TT: I can't help them. The small mouse and the bad dream may be there or they may not. I thought I saw the mouse yesterday morning but I may have been mistaken. It may have been a truffle. Or a waffle.

SS: What about the bad dream?

TT: There is always a bad dream, wherever you are. A nightmare is always waiting to crawl out and scare you to death. If you look, you'll see the bad dream. It's as plain as can be.

SS: The small mouse is a recurring theme in your work. What does it signify?

TT: You'll have to ask the mouse. I can't speak on its behalf. It may just signify the universal prevalence of recurring themes. Or the presence of unexpected visual triggers. Or a nearby cheese mine.

SS: I thought cheese was a dairy product.

TT: Whatever.

SS: And how would you yourself sum up this masterpiece?

TT: Empty is as empty does. Empty vessels make the most noise.

SS: Brilliant! Sheer genius!

Picture of Tanzi Twitch courtesy of the Plunkett Gallery, Cork Street, London

Friday 18 February 2011

Intimate relations

Established couples are assumed to be completely open and intimate with each other, having abandoned all the polite taboos and inhibitions of normal social encounters.

They no longer hide anything, no matter how personal or unappealing. Be it peeing, washing, cutting their nails, removing their body hair, picking their spots or farting, long-standing partners should be open-minded and tolerant enough to let their loved one behave any way they like, free of the usual suffocating public etiquette.

With a lot of couples, this is exactly what happens. They never lock the bathroom door, they pee and shit while chatting to their partners. They carry out every type of personal grooming, however unsavoury or hideous, in full view of the other person. They belch and burp freely at the dinner table, cramming their mouths to full capacity.

Well, that may suit some couples but Jenny and I would beg to differ. We don't believe a close relationship calls for that sort of unrestricted intimacy, in fact we regard it as insulting and tasteless. It's precisely because we respect each other's sense of decency and dignity that we keep certain things to ourselves.

We don't see unabashed intimacy as vital to emotional and spiritual closeness. Closeness doesn't come from cutting your nails together, it comes from knowing each other at a deeper and deeper level, and savouring that knowledge.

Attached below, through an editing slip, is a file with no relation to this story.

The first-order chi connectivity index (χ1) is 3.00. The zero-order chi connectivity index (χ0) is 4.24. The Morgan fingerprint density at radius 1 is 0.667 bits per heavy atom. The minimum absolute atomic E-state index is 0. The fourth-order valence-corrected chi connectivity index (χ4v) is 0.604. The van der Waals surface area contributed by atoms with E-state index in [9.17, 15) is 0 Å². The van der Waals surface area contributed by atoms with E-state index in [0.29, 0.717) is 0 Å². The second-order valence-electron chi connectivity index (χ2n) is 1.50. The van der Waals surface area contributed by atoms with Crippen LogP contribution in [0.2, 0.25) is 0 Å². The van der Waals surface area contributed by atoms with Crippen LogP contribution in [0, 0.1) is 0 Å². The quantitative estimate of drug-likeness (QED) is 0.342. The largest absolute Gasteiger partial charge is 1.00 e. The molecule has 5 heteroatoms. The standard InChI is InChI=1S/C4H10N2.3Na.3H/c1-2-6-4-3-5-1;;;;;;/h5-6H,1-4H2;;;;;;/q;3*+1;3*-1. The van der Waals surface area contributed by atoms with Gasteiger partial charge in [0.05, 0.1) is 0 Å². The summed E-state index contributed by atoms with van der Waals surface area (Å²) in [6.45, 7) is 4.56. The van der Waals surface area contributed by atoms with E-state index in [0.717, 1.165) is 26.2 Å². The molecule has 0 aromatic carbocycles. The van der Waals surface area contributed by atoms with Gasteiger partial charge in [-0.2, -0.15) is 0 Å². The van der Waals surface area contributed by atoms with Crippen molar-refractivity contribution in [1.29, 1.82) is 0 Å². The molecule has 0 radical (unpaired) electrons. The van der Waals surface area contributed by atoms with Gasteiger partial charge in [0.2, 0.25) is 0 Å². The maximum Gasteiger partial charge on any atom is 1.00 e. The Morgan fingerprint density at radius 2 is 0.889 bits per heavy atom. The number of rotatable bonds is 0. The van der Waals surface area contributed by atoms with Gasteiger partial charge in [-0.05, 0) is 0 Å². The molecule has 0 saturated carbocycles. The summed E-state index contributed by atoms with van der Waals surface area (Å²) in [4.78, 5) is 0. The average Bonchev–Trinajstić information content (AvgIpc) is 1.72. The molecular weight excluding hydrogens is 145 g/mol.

There's nothing more embarrassing than the uninhibited middle-aged male who believes his carefree farting, belching, groin-scratching and ear-probing is the sign of an enviable intimacy, while his long-suffering spouse watches in a state of mounting dismay and horror. And finds the idea of divorce increasingly attractive.

Saturday 12 February 2011

Lingering delusions

As you get older, so it's said, you know yourself better and shed all the self-delusions of youth. Is that really true? Or are we still busy fooling ourselves?

They're hard questions to answer, because we can never really see ourselves objectively, as others see us. We're always on the inside looking out, and from the inside, through the prism of vanity and self-interest, it's easy to keep distorting the truth.

I've certainly shed a few youthful illusions - that I'm a brilliant writer, or a witty conversationalist, or a sensitive shoulder to cry on, or that the great socialist revolution is just round the corner. Some pretences simply can't be sustained in the light of overwhelming evidence to the contrary.

I like to think I've got a more realistic picture of my strengths and weaknesses. The things I've got a talent for and the things I'm hopeless at however hard I try. I no longer think I'm unique or special, I realise I'm just an averagely intelligent person who somehow muddles through life without making too many gigantic blunders.

But am I really any more self-aware? Or have I just picked up a load of fresh delusions to replace the old ones? Like thinking that as an oldie I'm more wised-up than all these inexperienced teenagers? Or thinking I'm a patient, forgiving soul when I'm regularly bristling over poor service and mindless officialdom? Or convinced I'm altruistic and caring while expecting others to solve their own problems and not be too demanding?

Even if I ask others how they see me, how their impressions compare with my own, are their conclusions any more accurate than mine? They may have created a certain image of me, and they tailor their observations to fit the image. If they've decided I'm shy and indecisive, that's how they'll keep seeing me, whether it's true or false.

At the end of the day, my picture of myself is too tarnished by optimism and wishful thinking to be relied on. Am I still as deluded as a muddle-headed schoolboy? Who knows? Who can see that clearly?

Wednesday 9 February 2011

Camera rats

If there's any bunch of people who deserve contempt it's the paparazzi, whose only aim is to harass and humiliate public figures for the benefit of whatever voyeuristic media outlet is prepared to publish their pictures.